This is something I read and wrote a while ago now (it’s not exactly a new book), but I thought it would be useful to share a summary of this amazing book, which completely changed my approach to teaching and learning. I credit my first year’s improvements in results in part to the strategies in this book, which allowed me to almost double the Sociology GCSE pass rate at my previous school.
Here it is – my one page summary of ‘Make It Stick’ by Brown, et al. and a list at the end of the things you can incorporate into your practice straight away.
Every time you learn something new, you change the brain. Making mistakes and correcting them builds the bridges to advanced learning. When learning requires more effort, it lasts longer.
Re-reading something and massed practice (practicing the same thing over and over again at any one time) works well in the short-term but mere repetition doesn’t enhance learning. Rapid-fire practicing of the same kinds of questions over and over again relies on short-term memory, but if you space out the practice, retrieval of memory is harder but results in deeper learning.
Without knowledge, you don’t have the foundation of higher level skills of analysis, problem solving, etc. Mastery of something requires both the possession of ready knowledge and the conceptual understanding of how to use it.
The act of retrieving something from memory has the effect of making that knowledge easier to call up again in future. The more times you recall something, the stronger the memory. Retrieval must be repeated again and again in spaced out sessions, which helps to embed knowledge into memory (the testing effect). Spacing out tests, allowing a time to forget required greater effort to recall, which meant greater strengthening of the memory.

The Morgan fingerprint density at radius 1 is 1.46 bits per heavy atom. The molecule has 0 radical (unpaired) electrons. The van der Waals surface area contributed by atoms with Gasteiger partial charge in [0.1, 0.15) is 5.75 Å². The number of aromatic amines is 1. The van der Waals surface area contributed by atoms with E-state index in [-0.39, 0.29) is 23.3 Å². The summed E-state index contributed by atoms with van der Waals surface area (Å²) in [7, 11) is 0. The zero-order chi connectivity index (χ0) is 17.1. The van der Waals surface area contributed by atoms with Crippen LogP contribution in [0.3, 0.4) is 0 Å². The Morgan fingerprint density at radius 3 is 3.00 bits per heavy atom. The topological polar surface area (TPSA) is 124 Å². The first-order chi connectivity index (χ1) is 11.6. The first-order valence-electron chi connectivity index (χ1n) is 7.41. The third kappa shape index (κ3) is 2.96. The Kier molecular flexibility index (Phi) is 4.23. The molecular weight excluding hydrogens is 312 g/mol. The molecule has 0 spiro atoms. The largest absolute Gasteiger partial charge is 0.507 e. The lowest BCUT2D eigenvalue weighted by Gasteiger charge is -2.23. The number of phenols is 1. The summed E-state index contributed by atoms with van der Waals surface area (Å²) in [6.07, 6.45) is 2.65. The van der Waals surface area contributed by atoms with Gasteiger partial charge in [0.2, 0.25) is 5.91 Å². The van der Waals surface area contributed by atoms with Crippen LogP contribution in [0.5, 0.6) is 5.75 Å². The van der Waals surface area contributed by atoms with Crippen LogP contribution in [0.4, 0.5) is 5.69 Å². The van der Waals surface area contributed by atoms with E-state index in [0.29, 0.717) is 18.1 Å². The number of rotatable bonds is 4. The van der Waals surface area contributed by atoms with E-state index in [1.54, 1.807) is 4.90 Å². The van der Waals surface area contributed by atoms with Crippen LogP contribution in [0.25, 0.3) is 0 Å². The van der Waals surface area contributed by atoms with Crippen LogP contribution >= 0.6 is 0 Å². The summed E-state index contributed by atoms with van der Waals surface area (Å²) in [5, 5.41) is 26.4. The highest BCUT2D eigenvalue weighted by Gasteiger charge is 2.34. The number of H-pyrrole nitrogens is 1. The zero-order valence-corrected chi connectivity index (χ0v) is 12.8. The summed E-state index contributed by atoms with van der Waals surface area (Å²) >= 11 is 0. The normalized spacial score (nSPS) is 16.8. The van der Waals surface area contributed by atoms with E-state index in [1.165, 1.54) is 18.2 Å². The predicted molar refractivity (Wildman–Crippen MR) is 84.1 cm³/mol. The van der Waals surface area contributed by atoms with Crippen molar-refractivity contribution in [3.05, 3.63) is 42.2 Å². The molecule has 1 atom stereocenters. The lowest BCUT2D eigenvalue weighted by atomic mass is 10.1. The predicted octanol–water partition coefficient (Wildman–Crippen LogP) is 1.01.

The most effective form of practice is varied (different topics, different skills). Forces the mind to recall different things.
Repeated testing is necessary to demonstrate mastery. It’s a powerful learning strategy and a potent reality check on the accuracy of your own judgement of what you know how to do.
Growth mindset: It’s better to attempt a solution and supply the incorrect answer than not to make an attempt. Difficulty can create feelings of incompetence that engender anxiety (which hinders learning). Students do better when given room to make errors. Learners must be told that failing is a part of learning and that it can be overcome through effort. Trust that trying to solve a puzzle serves us better than being spoon-fed the solution, even if we fall short in our first attempt. However, a difficulty is only desirable if it’s something the learner can overcome through effort. If the learner doesn’t have the background skills or knowledge to respond to the difficult, it becomes undesirable and unsolvable.
Training/testing that simulates the kinds of demands and changeable conditions that can be expected in real world settings helps learners and trainers assess mastery and focus on areas where competency or understanding needs to be raised.
WHAT CAN I BUILD INTO MY PRACTICE AS A RESULT OF THIS?
- Use frequent quizzing in lessons. Space out these quizzes and mix up topics within them.
- Teach students how to study – self-quizzing, summarising/elaboration being powerful techniques. Be up front as to why you’re using these methods.
- Make practice tests that students can download and use to review material.
- Get students to do exercises that require them to generate short summaries of key ideas of recent material covered in a text/lesson.
- Log each quiz score, even if it’s for low-stakes.
- Design quizzes that reach back to concepts earlier in the term.
- Space out feedback where possible – i.e. not the same lesson as the quiz.
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